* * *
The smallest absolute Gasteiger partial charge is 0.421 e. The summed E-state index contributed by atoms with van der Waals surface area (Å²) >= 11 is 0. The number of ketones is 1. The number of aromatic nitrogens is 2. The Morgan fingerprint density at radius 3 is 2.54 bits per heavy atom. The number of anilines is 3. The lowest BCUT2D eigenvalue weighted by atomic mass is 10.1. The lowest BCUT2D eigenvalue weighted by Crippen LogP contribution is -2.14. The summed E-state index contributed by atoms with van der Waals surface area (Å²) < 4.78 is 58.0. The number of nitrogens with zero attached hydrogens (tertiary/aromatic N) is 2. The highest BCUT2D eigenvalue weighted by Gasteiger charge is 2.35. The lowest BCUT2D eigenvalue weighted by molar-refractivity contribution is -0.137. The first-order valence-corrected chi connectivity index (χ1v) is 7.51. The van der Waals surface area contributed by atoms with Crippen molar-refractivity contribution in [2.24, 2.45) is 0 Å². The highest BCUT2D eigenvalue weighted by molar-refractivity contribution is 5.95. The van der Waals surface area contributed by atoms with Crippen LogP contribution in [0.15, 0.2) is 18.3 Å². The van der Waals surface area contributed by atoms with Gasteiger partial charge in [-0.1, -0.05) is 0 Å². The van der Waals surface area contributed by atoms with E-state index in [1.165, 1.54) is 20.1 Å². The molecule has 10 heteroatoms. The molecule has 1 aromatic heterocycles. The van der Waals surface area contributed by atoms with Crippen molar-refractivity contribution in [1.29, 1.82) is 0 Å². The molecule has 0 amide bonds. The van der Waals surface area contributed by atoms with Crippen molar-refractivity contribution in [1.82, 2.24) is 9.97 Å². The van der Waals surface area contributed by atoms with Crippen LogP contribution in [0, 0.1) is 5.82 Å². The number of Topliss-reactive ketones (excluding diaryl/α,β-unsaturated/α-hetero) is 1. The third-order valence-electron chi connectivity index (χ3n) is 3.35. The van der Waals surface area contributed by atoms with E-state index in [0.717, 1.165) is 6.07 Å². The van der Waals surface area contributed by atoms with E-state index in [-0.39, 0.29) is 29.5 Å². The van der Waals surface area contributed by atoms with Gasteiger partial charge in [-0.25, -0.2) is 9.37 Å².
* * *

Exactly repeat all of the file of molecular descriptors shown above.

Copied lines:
The smallest absolute Gasteiger partial charge is 0.421 e. The summed E-state index contributed by atoms with van der Waals surface area (Å²) >= 11 is 0. The number of ketones is 1. The number of aromatic nitrogens is 2. The Morgan fingerprint density at radius 3 is 2.54 bits per heavy atom. The number of anilines is 3. The lowest BCUT2D eigenvalue weighted by atomic mass is 10.1. The lowest BCUT2D eigenvalue weighted by Crippen LogP contribution is -2.14. The summed E-state index contributed by atoms with van der Waals surface area (Å²) < 4.78 is 58.0. The number of nitrogens with zero attached hydrogens (tertiary/aromatic N) is 2. The highest BCUT2D eigenvalue weighted by Gasteiger charge is 2.35. The lowest BCUT2D eigenvalue weighted by molar-refractivity contribution is -0.137. The first-order valence-corrected chi connectivity index (χ1v) is 7.51. The van der Waals surface area contributed by atoms with Crippen molar-refractivity contribution in [2.24, 2.45) is 0 Å². The highest BCUT2D eigenvalue weighted by molar-refractivity contribution is 5.95. The van der Waals surface area contributed by atoms with Crippen LogP contribution in [0.15, 0.2) is 18.3 Å². The van der Waals surface area contributed by atoms with Gasteiger partial charge in [-0.1, -0.05) is 0 Å². The van der Waals surface area contributed by atoms with E-state index in [1.165, 1.54) is 20.1 Å². The molecule has 10 heteroatoms. The molecule has 1 aromatic heterocycles. The van der Waals surface area contributed by atoms with Crippen molar-refractivity contribution in [1.29, 1.82) is 0 Å². The molecule has 0 amide bonds. The van der Waals surface area contributed by atoms with Crippen molar-refractivity contribution in [1.82, 2.24) is 9.97 Å². The van der Waals surface area contributed by atoms with Crippen LogP contribution in [0, 0.1) is 5.82 Å². The number of Topliss-reactive ketones (excluding diaryl/α,β-unsaturated/α-hetero) is 1. The third-order valence-electron chi connectivity index (χ3n) is 3.35. The van der Waals surface area contributed by atoms with E-state index in [0.717, 1.165) is 6.07 Å². The van der Waals surface area contributed by atoms with E-state index in [-0.39, 0.29) is 29.5 Å². The van der Waals surface area contributed by atoms with Gasteiger partial charge in [-0.25, -0.2) is 9.37 Å².